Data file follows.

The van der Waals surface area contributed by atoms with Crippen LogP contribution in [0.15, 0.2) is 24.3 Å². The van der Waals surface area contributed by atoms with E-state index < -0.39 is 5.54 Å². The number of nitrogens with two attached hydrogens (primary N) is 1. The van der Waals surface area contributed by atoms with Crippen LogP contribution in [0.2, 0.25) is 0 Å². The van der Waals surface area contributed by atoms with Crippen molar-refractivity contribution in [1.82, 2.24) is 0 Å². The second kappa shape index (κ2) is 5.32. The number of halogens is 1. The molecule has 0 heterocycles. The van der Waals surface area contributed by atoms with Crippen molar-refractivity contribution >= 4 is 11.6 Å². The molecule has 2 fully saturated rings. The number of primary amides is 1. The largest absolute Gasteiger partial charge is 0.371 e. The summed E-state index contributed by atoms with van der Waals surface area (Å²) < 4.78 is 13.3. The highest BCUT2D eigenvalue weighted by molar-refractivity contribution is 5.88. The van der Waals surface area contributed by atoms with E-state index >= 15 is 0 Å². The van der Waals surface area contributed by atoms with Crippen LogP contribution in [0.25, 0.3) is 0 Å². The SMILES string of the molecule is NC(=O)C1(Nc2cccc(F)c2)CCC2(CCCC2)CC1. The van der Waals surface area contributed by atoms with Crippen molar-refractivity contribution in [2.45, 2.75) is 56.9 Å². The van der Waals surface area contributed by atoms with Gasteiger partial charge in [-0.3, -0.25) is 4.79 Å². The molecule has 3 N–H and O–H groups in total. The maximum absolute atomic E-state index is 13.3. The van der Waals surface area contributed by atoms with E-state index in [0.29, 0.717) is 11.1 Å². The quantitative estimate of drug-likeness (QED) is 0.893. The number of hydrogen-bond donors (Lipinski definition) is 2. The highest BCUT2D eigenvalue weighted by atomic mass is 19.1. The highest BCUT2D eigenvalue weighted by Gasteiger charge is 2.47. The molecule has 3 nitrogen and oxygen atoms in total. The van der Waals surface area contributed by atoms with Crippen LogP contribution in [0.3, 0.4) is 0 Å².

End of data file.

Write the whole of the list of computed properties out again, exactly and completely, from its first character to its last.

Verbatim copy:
The van der Waals surface area contributed by atoms with Crippen LogP contribution in [0.15, 0.2) is 24.3 Å². The van der Waals surface area contributed by atoms with E-state index < -0.39 is 5.54 Å². The number of nitrogens with two attached hydrogens (primary N) is 1. The van der Waals surface area contributed by atoms with Crippen LogP contribution in [0.2, 0.25) is 0 Å². The van der Waals surface area contributed by atoms with Crippen molar-refractivity contribution in [1.82, 2.24) is 0 Å². The second kappa shape index (κ2) is 5.32. The number of halogens is 1. The molecule has 0 heterocycles. The van der Waals surface area contributed by atoms with Crippen molar-refractivity contribution >= 4 is 11.6 Å². The molecule has 2 fully saturated rings. The number of primary amides is 1. The largest absolute Gasteiger partial charge is 0.371 e. The summed E-state index contributed by atoms with van der Waals surface area (Å²) < 4.78 is 13.3. The highest BCUT2D eigenvalue weighted by molar-refractivity contribution is 5.88. The van der Waals surface area contributed by atoms with E-state index >= 15 is 0 Å². The van der Waals surface area contributed by atoms with Crippen LogP contribution in [0.25, 0.3) is 0 Å². The SMILES string of the molecule is NC(=O)C1(Nc2cccc(F)c2)CCC2(CCCC2)CC1. The van der Waals surface area contributed by atoms with Crippen molar-refractivity contribution in [2.45, 2.75) is 56.9 Å². The van der Waals surface area contributed by atoms with Gasteiger partial charge in [-0.3, -0.25) is 4.79 Å². The molecule has 3 N–H and O–H groups in total. The maximum absolute atomic E-state index is 13.3. The van der Waals surface area contributed by atoms with E-state index in [0.29, 0.717) is 11.1 Å². The quantitative estimate of drug-likeness (QED) is 0.893. The number of hydrogen-bond donors (Lipinski definition) is 2. The highest BCUT2D eigenvalue weighted by atomic mass is 19.1. The highest BCUT2D eigenvalue weighted by Gasteiger charge is 2.47. The molecule has 3 nitrogen and oxygen atoms in total. The van der Waals surface area contributed by atoms with Crippen LogP contribution in [0.3, 0.4) is 0 Å².